CHICAGO — Leaders at St. Ignatius College Prep say the firing of a religion teacher who was "outed" by students at the school was not related to his sexual orientation.
The statement comes as St. Ignatius alumni react to the firing of teacher Matt Tedeschi, whose students found out was gay, "outed" him to the rest of the school and went on to harass him about his sexual orientation in the classroom and on social media. Tedeschi contends that the prominent Catholic school fired him because his sexual orientation conflicts with some Catholic teachings and the incident — and ensuing gossip — embarrassed top leaders at the elite Catholic school.
In a statement issued to faculty and staff Thursday, school leaders wrote that Tedeschi was not fired for his sexual orientation.
"While we cannot share details of Matt Tedeschi's term of employment, it is important for you to know that he was not fired for his sexual orientation," the statement read. Citing confidentiality and legal concerns, St. Ignatius spokesman Ryan Bergin declined to say why Tedeschi was fired.
In response, Tedeschi again reiterated that he believes he was fired because his sexual orientation "became a problem" for the school. Tedeschi contends he received positive reviews from the school's leaders in his four years at St. Ignatius, and his employee file contained no disciplinary complaints.
"I was fired for asking the administration to protect me from student harassment leveled against me precisely on the basis of my sexual orientation," Tedeschi wrote in a statement.
He said the students that harassed him weren't properly punished, empowering them "to engage in further harassment."
"I may not have been fired solely 'for' my sexual orientation, as the school writes, but I certainly was fired 'because of' it," he continued.
News of the teacher's firing garnered a strong reaction from St. Ignatius alumni and students Thursday.
Jessica Schneider, a Chicago attorney who graduated from St. Ignatius in 2001, launched the Facebook group "SICP alumni in opposition to Tedeschi firing" in protest Thursday. By late Friday, more than 850 former students were added to the group.
Schneider said she was "very disappointed" by the school's handling of the situation. The incident "isn't aligned" with the values she was taught at Ignatius, she said.
"The school doesn't seem to be able to have open discussions," said Schneider, who works for the non-profit Chicago Lawyers' Committee For Civil Rights.
With 2001 grad Kate Connelly Brice, Schneider plans to draft a letter to the administration addressing the issue and calling for more transparency.
"I know that there are certain things that can't be disclosed, but the reaction [from administrators] isn't sufficient for the incident," Schneider said.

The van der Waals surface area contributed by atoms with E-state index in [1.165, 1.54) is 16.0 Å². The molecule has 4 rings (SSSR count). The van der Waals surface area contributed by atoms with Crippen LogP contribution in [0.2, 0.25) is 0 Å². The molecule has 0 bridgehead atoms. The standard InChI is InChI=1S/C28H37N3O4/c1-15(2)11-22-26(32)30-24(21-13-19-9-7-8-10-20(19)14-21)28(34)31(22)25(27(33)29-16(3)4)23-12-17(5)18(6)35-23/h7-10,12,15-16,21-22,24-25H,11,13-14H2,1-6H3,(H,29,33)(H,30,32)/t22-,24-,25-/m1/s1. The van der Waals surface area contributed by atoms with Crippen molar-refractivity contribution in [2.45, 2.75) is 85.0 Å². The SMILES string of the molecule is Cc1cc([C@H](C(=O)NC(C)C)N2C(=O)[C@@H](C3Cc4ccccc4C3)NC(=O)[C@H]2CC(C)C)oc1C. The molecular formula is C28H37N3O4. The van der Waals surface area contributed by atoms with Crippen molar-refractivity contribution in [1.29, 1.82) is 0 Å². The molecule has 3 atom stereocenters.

Christian Johns, a 2016 graduate who with others raised questions about the "serious racial problems" at the private school last year, said that while the school does have some "openly" gay teachers, Tedeschi's firing is troubling because he was "arguably one of the best rookie teachers at Ignatius."
"He was difficult, to a pain at times, but it is no excuse for the way he was treated," said Johns, who now attends Colgate University in New York. "Granted, the details are still murky, it is clear that the administration at Ignatius fails to get ahead of crises that could be handled with professional zest. The administration, community, and students have to do better so that Ignatius remains an incredible place to learn and grow."
Andrew Rayner, a 2006 graduate who is now openly gay, wrote on his blog that while St. Ignatius employed an openly gay teacher at the time he was in school, the culture around homosexuality at the school was "virulent."
"I will never fully know or be able to quantify it, and I am not blaming the school for the ills of society at large, but I do wonder what role St. Ignatius played in keeping me in the closet for so long," he wrote. " ... Who I am worried about is the student like me who is walking the halls of St. Ignatius feeling even less supported and loved than they felt before because of this incident."
Other alumni and current students reacted on Twitter.
I'm just genuinely really upset with the way teachers are treated as a whole. They aren't given enough credit for everything they do for us.— Maeve Wolff (@MaeveW01) May 18, 2017
i hope all of you who thought it was funny to out/exploit mr. t in a group chat can take away something from this https://t.co/2tY8fLG8lS— erica (@escalise9) May 18, 2017
St. Ignatius boasts a number of high-profile alumni, including actress Gina Rodriguez, comedian Bob Newhart, Ariel Investments President Mellody Hobson, Illinois House Speaker Michael Madigan, former White House Chief of Staff Bill Daley, former Cook County Board President Todd Stroger, and ESPN commentator Michael Wilbon.
A private, coed Jesuit high school on the city's Near West Side, St. Ignatius College Prep was founded in 1869.